Antenna placement on vehicle roof

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Raptor05121

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I tried searching and couldn't come up with anything, so:

I am installing a Laird antenna base in my roof here shortly. I am wondering where would be the best spot to locate it? dead center? slightly rearward? does it matter? I *might* also put a UHF antenna up sometime in the near future if that matters any.
 

Raptor05121

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thank you sir. I just got my FT-2400 programmed tonight (found the manual) and hooked my dual-band RadioShack antenna up to an SWR meter. I got a 1.6 on 154.160 and a 2.3 on 146.270. Put my mag mount Laird on there and both dropped to 1.1 and 1.3, respectively. Static went away instantly. I cannot wait to drop the mag-mount and get that Laird drilled in there.
 

reedeb

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thank you sir. I just got my FT-2400 programmed tonight (found the manual) and hooked my dual-band RadioShack antenna up to an SWR meter. I got a 1.6 on {154.160 }and a 2.3 on 146.270. Put my mag mount Laird on there and both dropped to 1.1 and 1.3, respectively. Static went away instantly. I cannot wait to drop the mag-mount and get that Laird drilled in there.
Was that a typo[154.160]? If not you do realize it is illegal to transmit on that freq with a HAM rig, RIGHT?
 

reedeb

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I knew as soon as I read the OP. a comment like this was forthcoming.
WHY? Because Aa a ham he [and ALL hams ] should know it's illegal to use such radios on certain frequencies. AND blabbing about it on the internet makes ALL hams look bad.
 

LtDoc

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Where you mount an antenna will make some differences in it's performance, but it isn't an absolute necessity to put any antenna "dead center" on a roof. It depends on a lot of other factors. Primarily, what else is up there already, or will be up there later. Or, just how difficult would it be to put it some particular place rather than another.
Since you're talking VHF, the typical automotive 'roof' provides plenty of room 'electrically'. there can certainly be some slight 'directionality' to an antenna's placement, but not usually enough to make a lot of difference one way or the other (pun intended).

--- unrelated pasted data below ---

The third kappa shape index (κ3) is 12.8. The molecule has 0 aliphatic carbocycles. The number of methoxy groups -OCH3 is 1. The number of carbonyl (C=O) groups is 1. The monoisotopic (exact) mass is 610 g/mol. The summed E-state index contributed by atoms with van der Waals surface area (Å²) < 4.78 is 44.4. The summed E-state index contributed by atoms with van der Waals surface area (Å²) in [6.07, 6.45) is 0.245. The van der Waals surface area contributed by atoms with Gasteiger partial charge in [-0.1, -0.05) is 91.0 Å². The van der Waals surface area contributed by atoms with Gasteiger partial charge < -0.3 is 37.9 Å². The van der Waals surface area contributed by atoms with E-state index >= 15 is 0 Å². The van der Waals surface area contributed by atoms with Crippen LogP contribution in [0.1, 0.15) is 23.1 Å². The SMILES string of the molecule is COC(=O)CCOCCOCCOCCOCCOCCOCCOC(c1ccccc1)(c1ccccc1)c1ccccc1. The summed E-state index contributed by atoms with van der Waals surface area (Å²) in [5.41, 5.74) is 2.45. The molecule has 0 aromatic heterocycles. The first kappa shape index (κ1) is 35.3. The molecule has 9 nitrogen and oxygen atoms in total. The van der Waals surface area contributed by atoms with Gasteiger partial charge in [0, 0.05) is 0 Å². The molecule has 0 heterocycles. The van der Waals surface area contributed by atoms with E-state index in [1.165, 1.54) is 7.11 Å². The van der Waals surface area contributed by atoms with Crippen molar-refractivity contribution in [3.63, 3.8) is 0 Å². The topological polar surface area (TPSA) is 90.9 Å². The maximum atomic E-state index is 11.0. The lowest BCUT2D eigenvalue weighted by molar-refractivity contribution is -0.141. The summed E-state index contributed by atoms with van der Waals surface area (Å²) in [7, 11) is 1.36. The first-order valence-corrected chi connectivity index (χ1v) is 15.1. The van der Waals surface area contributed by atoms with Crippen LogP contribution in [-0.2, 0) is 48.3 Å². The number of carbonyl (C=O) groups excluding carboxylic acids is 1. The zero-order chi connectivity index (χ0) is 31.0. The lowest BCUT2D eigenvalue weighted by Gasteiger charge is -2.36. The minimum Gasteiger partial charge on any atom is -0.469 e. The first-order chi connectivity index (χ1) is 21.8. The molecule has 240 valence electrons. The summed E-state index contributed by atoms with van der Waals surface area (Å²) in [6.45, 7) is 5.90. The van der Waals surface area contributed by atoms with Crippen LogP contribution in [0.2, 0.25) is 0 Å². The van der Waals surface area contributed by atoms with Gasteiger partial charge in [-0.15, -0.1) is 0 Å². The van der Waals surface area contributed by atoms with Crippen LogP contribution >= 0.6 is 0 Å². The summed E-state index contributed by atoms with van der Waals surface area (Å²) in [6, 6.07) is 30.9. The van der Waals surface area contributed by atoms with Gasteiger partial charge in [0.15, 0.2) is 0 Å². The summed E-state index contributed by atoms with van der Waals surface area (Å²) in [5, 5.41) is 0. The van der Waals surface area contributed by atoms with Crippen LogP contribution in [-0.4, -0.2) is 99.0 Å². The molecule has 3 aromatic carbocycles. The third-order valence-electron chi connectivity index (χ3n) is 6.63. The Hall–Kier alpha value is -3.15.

- 'Doc
 

990adv

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How does frequency affect the potential for the antenna to be more directional? While in the military it was certainly noticeable that the Hummers had a tough time communicating with anyone to the 6 to 9 oclock of the vehicle. This was with the 8ft tall fiberglass whips mounted on the left rear of the vehicle using a frequency range from ~30 to ~60.

As an example, let's say we put an NMO mount 2/3 of the way back on the roof on a typical extended cab pickup. How would the radiation pattern be skewed on 10m, 6m, 2m, 1.25m, 70cm, 33cm and 23cm?

This is not purely a theoretical question as I plan to change antenna placement on my truck.

I need 2m/70cm for an Icom 2820. 1.25m for a Jetstream JT220M. 23cm for an Icom ID-1. With more to come later.

The truck is a 2004 Chevy Silverado with an extended cab.

Am I getting too worried about things? Should I just space them out inline from front to back? Side to side in some fashion? If I am going to start drilling holes in the roof I want the performance to be worth it.
 
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LtDoc

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Directionality depends on the 'shape' of the antenna, and/or where it's mounted. If you move the elements of a yagi antenna around, it will certainly change the radiation pattern of that yagi. Same sort of thingy with simple vertical antennas, what's around them that might make them directional?
A vehicle's metal body is the 'other half' of the typical vertical antenna. So, if the vertical is sort of 'centered' in that vehicle's body, then the radiation pattern will average out to being omni-directional. Lot's of things can affect that, the same things that affect an antenna in any location fixed or mobile.
At least for me, the 'biggy' is usually where it's most practical for me to stick/mount the antenna, not necessarily the resulting radiation pattern. No two circumstances is ever the same, so give it a shot and see what happens.
- 'Doc
 

N4KVE

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WHY? Because Aa a ham he [and ALL hams ] should know it's illegal to use such radios on certain frequencies. AND blabbing about it on the internet makes ALL hams look bad.
I'm sure he was testing the TX on several freq's to find out which freq had the best SWR. Now he knows how to adjust the antenna for best SWR on the Ham freq's. GARY N4KVE
 

robertmac

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Why?

And the OP first sentence is a troll. One knows there is lots of info. on the internet on the best place. But is there any information on where is the best place for a dummy load?
 

kb3elk

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I have 5 antennas on the roof of my chevy blazer, and they are all center mounted and around 2 feet apart, I have no issue with SWR on the bands or any issues.
 
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